Foods rich in vitamin B: In case you need another reason to eat your greens, research suggests that green, leafy vegetables can protect against age-related dementia.
A 2005 study published in the American Journal of Clinical Nutrition found eating foods rich in B vitamins could protect against age-related mental decline. These findings support a 2004 study by Harvard researchers that found that middle-aged women who ate green leafy vegetables, a rich source of B vitamins, preserved more cognitive abilities in their 70s, compared to women who did not eat the nutrient dense vegetables.
Rich sources of B vitamins include turnip greens, Swiss chard, spinach and collard greens. Try adding dark green leafy vegetables to your salad, or steaming the greens with a drizzle of lemon juice or balsamic vinegar.
Maintain a healthy body weight
While obesity is a known risk factor for a variety of diseases, new research from the Thomas Jefferson University in Philadelphia suggests dementia and Alzheimer's disease may be added to the list of diseases associated with a high body mass index (BMI). A BMI between 20 and 25 is considered healthy, a BMI over 25 is considered overweight, while a BMI over 30 is obese.
Maintaining a healthy body weight through a healthy diet and regular physical activity may lower your risk of age-related dementia as well as heart disease, diabetes and some cancers.
It seems it's not only the foods we eat that play a critical role in maintaining regular brain function, but also when we eat them.
Skipping meals and eating at irregular times can affect short-term brain function. Going for long periods between meals deprives the brain of the nutrients and energy it needs to function properly. As a result, brain functions such as memory, concentration and mood can be affected.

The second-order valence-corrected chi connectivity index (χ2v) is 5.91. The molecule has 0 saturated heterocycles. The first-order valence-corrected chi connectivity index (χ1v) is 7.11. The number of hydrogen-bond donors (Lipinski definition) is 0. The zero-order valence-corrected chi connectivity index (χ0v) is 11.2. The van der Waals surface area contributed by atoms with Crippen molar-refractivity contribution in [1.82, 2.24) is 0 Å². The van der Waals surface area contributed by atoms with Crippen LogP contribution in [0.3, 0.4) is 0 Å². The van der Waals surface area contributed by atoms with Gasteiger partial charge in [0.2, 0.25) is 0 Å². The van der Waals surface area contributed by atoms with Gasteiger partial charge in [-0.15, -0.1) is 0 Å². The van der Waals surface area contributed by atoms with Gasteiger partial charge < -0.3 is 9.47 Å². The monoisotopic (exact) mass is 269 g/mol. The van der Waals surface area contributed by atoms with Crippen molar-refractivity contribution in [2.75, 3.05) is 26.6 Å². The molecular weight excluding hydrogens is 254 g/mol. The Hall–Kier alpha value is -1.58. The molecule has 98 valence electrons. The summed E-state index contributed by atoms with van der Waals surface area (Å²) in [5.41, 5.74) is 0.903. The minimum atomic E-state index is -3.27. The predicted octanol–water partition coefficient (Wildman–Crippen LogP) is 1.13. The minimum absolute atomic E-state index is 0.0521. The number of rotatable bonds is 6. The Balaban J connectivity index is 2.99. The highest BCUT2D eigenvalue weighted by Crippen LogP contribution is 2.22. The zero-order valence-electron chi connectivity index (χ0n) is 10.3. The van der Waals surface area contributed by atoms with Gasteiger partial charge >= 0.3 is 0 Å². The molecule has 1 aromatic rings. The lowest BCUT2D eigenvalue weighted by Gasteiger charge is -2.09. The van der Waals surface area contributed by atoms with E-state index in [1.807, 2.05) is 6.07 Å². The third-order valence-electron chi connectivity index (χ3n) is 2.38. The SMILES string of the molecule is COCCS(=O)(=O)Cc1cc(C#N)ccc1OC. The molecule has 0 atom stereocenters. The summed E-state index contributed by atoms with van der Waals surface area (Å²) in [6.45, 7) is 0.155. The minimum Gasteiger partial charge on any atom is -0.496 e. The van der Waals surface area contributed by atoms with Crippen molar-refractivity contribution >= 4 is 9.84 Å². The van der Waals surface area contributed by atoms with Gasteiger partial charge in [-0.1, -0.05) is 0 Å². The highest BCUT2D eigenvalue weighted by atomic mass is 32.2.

To optimize your brainpower, eat meals at regular times and have a healthy snack, such as a handful of nuts or piece of fruit, between meals to provide a steady supply of energy to the brain.
Importance of breakfast
There is increasing evidence that breakfast may be the most important meal of the day for our brains. Studies have shown that when students are given a healthy breakfast, it has a positive effect on cognitive function related to memory, test grades, creative ideas and school attendance.
Breakfast kick-starts our metabolism and brain function at the start of the day. Eat a breakfast to fuel brainpower by choosing foods that are high in fibre and are nutrient dense, such as whole grains and fruits.
The bottom line
Healthy eating and staying active are encouraged by health experts to help protect the body against heart disease, cancer and diabetes, but these precautions can also protect and improve brain health. Incorporating brain-healthy foods into your diet can boost brain function in the short term by promoting memory and concentration and protect against age-related cognitive diseases in the long term.
And don't forget: Healthy eating habits are most effective for keeping the brain sharp when combined with regular physical and mental activity.